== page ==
Sociologists -- especially those who study sexuality -- have for years done research that was considered controversial or troublesome by politicians or deans. Many scholars are proud of following their research ideas where they lead -- whatever others may think. But at a session Monday at the annual meeting of the American Sociological Association, sociologists considered the possibility that some of their colleagues may feel enough heat right now that they are avoiding certain topics or are being forced to compromise on either the language or substance of their research.
The problems come from a variety of sources, the scholars here said: from politicians, from institutional review boards on their own campuses, and from too narrow a definition of what "good science" may be.
One paper at the session featured what may be the most eye-catching title of the meeting: "Erections, Mounting and AIDS: Incestuous Gay Monkey Sex (or seven words you can't write in your NIH grant)." While the title drew laughter from the crowd here, the paper left many worried. Joanna Kempner, a research associate at the Princeton University Center for Health and Wellbeing, shared preliminary results of her study of the impact of having one's sexuality-related research attacked by politicians. (In fact, the words from her paper title comes from the way a conservative group described an NIH study. )
Kempner studied 162 researchers who in 2003 either had their research questioned by lawmakers who tried (and almost succeeded in the House of Representatives) to have their projects blocked for support from the NIH or whose work appeared on what became known as "the hit list" of projects for which the Traditional Values Coalition  tried to generate opposition. The research projects -- all of which had been approved through the peer review process at the NIH -- involved such topics as prostitution, gay sex, unsafe sexual acts, and drug use. Kempner interviewed some of the researchers and sent an e-mail survey to all of them.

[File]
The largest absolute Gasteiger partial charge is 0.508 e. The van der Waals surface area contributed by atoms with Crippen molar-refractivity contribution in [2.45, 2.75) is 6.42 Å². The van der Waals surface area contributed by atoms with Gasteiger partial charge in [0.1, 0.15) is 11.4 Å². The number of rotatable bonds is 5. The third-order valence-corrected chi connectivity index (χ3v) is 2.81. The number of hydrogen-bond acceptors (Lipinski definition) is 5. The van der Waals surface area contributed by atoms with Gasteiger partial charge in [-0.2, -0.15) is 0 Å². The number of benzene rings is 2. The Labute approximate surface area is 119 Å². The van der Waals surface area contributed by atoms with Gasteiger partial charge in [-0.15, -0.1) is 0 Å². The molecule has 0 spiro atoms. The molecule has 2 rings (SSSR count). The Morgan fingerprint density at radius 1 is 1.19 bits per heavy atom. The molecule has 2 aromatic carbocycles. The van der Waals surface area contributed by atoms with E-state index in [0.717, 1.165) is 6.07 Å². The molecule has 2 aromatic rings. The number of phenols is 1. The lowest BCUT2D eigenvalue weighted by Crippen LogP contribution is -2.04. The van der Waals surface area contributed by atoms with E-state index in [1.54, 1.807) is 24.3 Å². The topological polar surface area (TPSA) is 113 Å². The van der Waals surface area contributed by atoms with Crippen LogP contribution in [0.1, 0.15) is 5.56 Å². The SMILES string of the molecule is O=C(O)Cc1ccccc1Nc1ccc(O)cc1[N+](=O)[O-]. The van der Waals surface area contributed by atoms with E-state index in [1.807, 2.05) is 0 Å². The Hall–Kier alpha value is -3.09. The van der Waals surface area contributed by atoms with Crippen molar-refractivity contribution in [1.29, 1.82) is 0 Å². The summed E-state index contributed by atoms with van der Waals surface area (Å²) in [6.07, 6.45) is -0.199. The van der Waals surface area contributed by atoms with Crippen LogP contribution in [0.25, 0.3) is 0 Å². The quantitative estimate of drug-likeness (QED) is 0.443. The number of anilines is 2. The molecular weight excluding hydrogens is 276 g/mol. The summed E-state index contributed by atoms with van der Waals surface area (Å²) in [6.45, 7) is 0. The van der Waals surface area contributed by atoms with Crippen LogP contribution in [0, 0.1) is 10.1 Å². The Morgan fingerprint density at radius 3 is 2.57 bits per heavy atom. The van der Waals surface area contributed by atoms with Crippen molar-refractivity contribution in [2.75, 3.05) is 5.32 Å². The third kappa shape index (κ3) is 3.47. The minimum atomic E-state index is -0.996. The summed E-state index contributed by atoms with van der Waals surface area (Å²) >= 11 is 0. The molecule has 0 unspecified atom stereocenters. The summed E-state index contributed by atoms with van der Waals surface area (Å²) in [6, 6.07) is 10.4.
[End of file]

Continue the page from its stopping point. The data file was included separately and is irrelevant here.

While she is still analyzing the results, early findings suggest that the experience of being a target has led some of the scholars to rethink their work or careers. Generally, she found that scholars fell into three, roughly equal groups: those who were proud of their work and who viewed being a target as "a badge of honor," those who were scared and nervous about the future of their work and careers, and those who had a mix of reactions.
For those who had fears and concerns, there was a real impact on their subsequent decisions, Kempner said. Nearly half said that they took steps to either lower their profile or to change the language in their projects to disguise those qualities that would attract criticism. As one scholar told Kempner of the change, "I do not study sex workers. I study women at risk." About a quarter said that they had decided to seek funds from non-federal sources in the future, seeking to avoid controversy. This choice is significant, Kempner said, because the NIH is among the better sources of funds for large projects.
Smaller numbers reported more dramatic changes. Some said that they were just making different selections from among their potential projects. A researcher who had plans to study teenagers and anal sex or to study married heterosexual couples decided on the latter. One scholar left the United States. Another left academe. All in all, Kempner said that she saw real evidence of self-censorship in various forms.
Several in the audience said that the preliminary findings rang true to them, and noted that the impact may be greater on younger scholars, who have yet to win a first NIH grant, and who don't want controversy. One researcher in the audience described the e-mail messages that fly among social scientists advising one another on words to avoid and how to best describe topics that may raise a red flag.
Of course, NIH review panels are not the only ones that might be looking for a red flag. Mary L. Gray, an anthropologist at Indiana University at Bloomington, described her work in graduate school, which raised all kinds of red flags with her IRB at the time: She wanted to study the way gay, lesbian, bisexual and transgender youth develop their identities in the rural Southeast, and she wanted to base her research on interviews with such youth, under the age of 18, without their parents' knowledge. Her project, she said, "had every imaginable red flag."
With some regrets, she won IRB support by appealing to prejudice many have of the rural South. Although she had no evidence to make this claim, she argued that the situation in the rural South is "so awful" for the young people she was studying that she couldn't possibly approach their parents for consent. (Actually Gray believes that the situation for gay youth is more subtle and less uniform than she suggested, but she guessed it would work with the IRB, and it did.)